Introducing Our Most Sustainable Devices Ever
The health of our planet is something we care deeply about. Last year, Amazon co-founded the Climate Pledge—a commitment to be net zero carbon across our business by 2040. Since then, we’ve made good progress and we’re not slowing down. We continue to invent more sustainable solutions across all areas of our business, including Devices & Services.
How We’re Helping Customers Reduce Your Impact on the Environment
We’ve challenged ourselves to think differently—we believe we should focus on the energy usage of devices once they’re in your home. On average, more than half of the total carbon footprint of Devices comes from when the devices are actually in use. And that’s why we don’t just want to reduce our own impact on the environment, we want to help our customers do so as well.
We're excited to announce today that we are first consumer electronics company to commit to addressing the use phase of our devices through renewable energy investments. We are building new wind and solar farms to produce clean energy equivalent to the electricity used by every customer’s Echo device. We are building our first Devices wind and solar farms In the U.S., and we have a bold goal to continue building new renewable energy projects until we account for the energy consumption of all Amazon devices.
In addition, we are working hard to make our devices energy efficient because it’s good for the planet and our customers. That’s why we’ve added a Low Power Mode feature to all new wall-powered Echo and Fire TV devices that reduces their lifetime energy consumption by using less power during periods of inactivity. We’ll also be rolling out free over-the-air updates to bring Low Power Mode to additional devices already in customers’ homes.
Other Ways We’re Making Our Devices More Sustainable
All Echo and Fire TV devices launched today will include 100% post-consumer recycled fabric, 100% recycled die-cast aluminium, and 30-50% post-consumer recycled plastic depending on the product. We have even incorporated 50% post-consumer recycled plastic into certain power adapters shipping with our devices. In fact, the recycled materials used in our devices launching in 2020 could fill over 800 garbage trucks worth of plastics, fabrics, and aluminium.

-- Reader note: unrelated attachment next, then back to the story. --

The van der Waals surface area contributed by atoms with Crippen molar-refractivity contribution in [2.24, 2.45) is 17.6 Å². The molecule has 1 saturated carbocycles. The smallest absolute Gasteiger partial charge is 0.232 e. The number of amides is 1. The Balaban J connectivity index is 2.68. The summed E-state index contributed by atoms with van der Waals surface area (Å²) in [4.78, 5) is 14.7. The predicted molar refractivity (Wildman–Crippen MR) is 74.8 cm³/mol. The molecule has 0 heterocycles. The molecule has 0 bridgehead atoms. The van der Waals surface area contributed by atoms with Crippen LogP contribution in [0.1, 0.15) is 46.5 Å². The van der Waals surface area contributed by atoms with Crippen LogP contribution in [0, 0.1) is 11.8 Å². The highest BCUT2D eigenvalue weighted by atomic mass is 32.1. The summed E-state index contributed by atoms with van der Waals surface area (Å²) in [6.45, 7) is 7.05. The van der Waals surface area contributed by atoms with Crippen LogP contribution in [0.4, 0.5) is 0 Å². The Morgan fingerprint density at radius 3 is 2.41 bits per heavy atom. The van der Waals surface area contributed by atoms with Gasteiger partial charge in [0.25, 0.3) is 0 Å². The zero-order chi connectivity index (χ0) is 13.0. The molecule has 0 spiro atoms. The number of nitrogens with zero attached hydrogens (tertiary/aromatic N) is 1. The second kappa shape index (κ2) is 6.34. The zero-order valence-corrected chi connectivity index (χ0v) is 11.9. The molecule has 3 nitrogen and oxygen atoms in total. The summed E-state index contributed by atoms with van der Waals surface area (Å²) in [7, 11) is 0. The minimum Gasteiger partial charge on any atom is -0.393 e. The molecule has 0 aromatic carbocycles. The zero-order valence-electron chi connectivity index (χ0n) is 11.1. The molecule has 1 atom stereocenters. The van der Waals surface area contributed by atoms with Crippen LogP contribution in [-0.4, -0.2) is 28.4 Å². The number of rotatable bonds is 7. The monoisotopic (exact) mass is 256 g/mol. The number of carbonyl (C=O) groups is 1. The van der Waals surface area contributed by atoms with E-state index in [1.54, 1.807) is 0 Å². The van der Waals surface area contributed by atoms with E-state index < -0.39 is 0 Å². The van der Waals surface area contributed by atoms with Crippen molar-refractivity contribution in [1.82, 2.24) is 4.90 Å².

Going forward, we are working to source 100% of the wood fibre in device packaging from responsibly managed forests or recycled sources. We’re also reducing waste, eliminating over 9 million plastic bags from our device packaging in 2020 alone. The packaging for the Echo and Fire TV devices announced today is made from more than 98% wood fibre base materials sourced from responsibly managed forests.
We also have existing programmes—like the Amazon Recycling, Devices Pre-Owned, and Trade-In programmes or our frustration-free packaging programme—that address the beginning and end of our products’ lifecycles. Through our sustainable packaging initiatives, we have globally reduced the weight of outbound packaging by 33% and eliminated more than 900,000 tons of materials from landfills.
Climate Pledge Friendly
The Echo and Fire TV devices we announced today will be among the first products to receive the Climate Pledge Friendly badge on Amazon.com as part of a new programme in the US that makes it easier for customers to identify and shop for sustainable products. All Echo and Fire TV devices announced today are certified by the Carbon Trust and will carry its ‘Reducing CO2’, a certification that demonstrates a reduction in the carbon footprint of products, year-over-year. This is measured by creating a life cycle assessment for both the current product and its prior generation (or prior year) baseline, and assessing the greenhouse gas emissions for each. This certification rewards our de-carbonisation efforts in line with The Climate Pledge. For more information, click here.
Climate change isn’t something one company can solve alone. We are thrilled to see others’ momentum, and we will continue to invent in this area. Learn more about what we’re doing here.
Find out more about sustainability at Amazon.